Neatly incorporated in Simpler, Sampler, Operator, and Auto-Filter are new Analog-modeled filter types based on vintage hardware. Harmonic and colorful, these filters, designed in conjunction with Cytomic, take advantage of the vintage tones achieved through feedback and self-resonation, as well as give’s you way more control over the sound of your audio. Below are five filter types:
- Clean: The original filter used in EQ Eight
- OSR: A State Variable filter with hard clipping, similar to the OSCar filter
- MS2: Sallen Key Filter with soft clipping, similar to the MS-20 MK II
- PRD: Ladder Circuit filter without resonance limiting, great for formant tones
- SM2: Custom Hybrid that is a cross between the MS2 and PRD filters
Playing with the drive and resonance on some of these filters will get you some really interesting results. Take caution with raised resonance levels though, especially with the PRD filter. You don’t want to wreck your speakers or ears!
Peak vs. RMS: All VU’s now contain both Peak and RMS info. In extremely basic terms, Peak signals give you a good idea of the transient or peak levels of your audio, while RMS is a more accurate assessment of the overall volume. Being able to see both should prove extremely helpful when mixing, especially when compressing to try to get more overall power in a mix.
Color Coding: Every track in Live now gets assigned a color out of the gate. Clips will also, by default, retain their tracks color. This improvement should ensure that sessions stay organized without the required extra clicks you’d need to color code everything yourself.
New Sounds and Instruments
Live 9.5 introduces three new Max 4 Live Synths: Poli, Bass, and Multi. Multi was designed with Push’s tweak-ability in mind while Poli is mainly designed for strings and pad sounds. Bass sounds should be pretty straightforward. Also included are new Drum Kits, samples, and presets for you to use.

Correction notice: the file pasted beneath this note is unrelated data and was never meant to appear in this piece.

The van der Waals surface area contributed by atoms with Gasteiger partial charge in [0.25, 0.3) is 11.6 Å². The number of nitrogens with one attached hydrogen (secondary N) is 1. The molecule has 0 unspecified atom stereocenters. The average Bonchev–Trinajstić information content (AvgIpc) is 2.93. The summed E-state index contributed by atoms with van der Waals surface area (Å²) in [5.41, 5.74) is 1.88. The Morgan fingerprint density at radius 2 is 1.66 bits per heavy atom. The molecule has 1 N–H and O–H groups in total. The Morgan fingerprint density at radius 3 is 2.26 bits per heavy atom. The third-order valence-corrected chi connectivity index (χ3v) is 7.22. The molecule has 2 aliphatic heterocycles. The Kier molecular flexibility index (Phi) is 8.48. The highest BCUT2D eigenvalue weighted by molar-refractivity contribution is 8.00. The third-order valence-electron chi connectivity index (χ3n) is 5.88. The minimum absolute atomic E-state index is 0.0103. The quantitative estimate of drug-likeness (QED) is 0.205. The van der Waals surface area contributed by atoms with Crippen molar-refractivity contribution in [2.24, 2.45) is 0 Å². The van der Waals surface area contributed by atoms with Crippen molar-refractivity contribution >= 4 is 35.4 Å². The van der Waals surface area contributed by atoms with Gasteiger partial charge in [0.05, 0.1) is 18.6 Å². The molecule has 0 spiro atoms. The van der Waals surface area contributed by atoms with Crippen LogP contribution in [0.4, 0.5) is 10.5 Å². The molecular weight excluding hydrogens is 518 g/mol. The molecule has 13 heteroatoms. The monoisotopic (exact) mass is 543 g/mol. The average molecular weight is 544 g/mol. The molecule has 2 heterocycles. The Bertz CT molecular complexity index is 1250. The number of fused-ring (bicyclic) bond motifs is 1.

Third party VST and AU plugins can be directly loaded from Push now. A folder called Plugins now appears in the Push browser, with full access to hot-swap capabilities. When working with AU plugins, hot swapping also allows you to browse the plugins presets.
Sounds can now be previewed directly from the Push Browser as well. For example, with a Drum Rack loaded, you can click an empty pad, browse your collection of samples, and preview the audio of the samples as you scroll through the Browser menu on Push. This limitation was one of the biggest workflow issues that still required your mouse up until now. It’s great to see the new features of Live further encourage getting away from the screen.
Scale Mode changed the game when it was first introduced on Push. In essence, when enabling “In Key” mode, Push only displays notes that are in Key of whatever scale you choose. One issue that bothers a lot of producers is that the Scale info does not store into a Live Set, so once you close a session, you have to manually setup the Scale settings again. This limitation presented problems if you forgot to write it down in the first place, especially when working with more exotic and unfamiliar scales. The new update now ensures that Scale settings are saved directly into the Live Set, so that as soon as you reopen a session, Push is in key and ready to play.
Link is a technology that keeps devices in time over a wireless network, so you can forget the hassle of setting up and focus on playing music. Link will soon be available to Live users as a free update, and to the wider music-making community as a built-in feature of a growing number of iOS apps.
Stay tuned over the next few weeks as we begin to roll out more in depth tutorials on Live’s new features as well as Push 2 and the upcoming Link feature.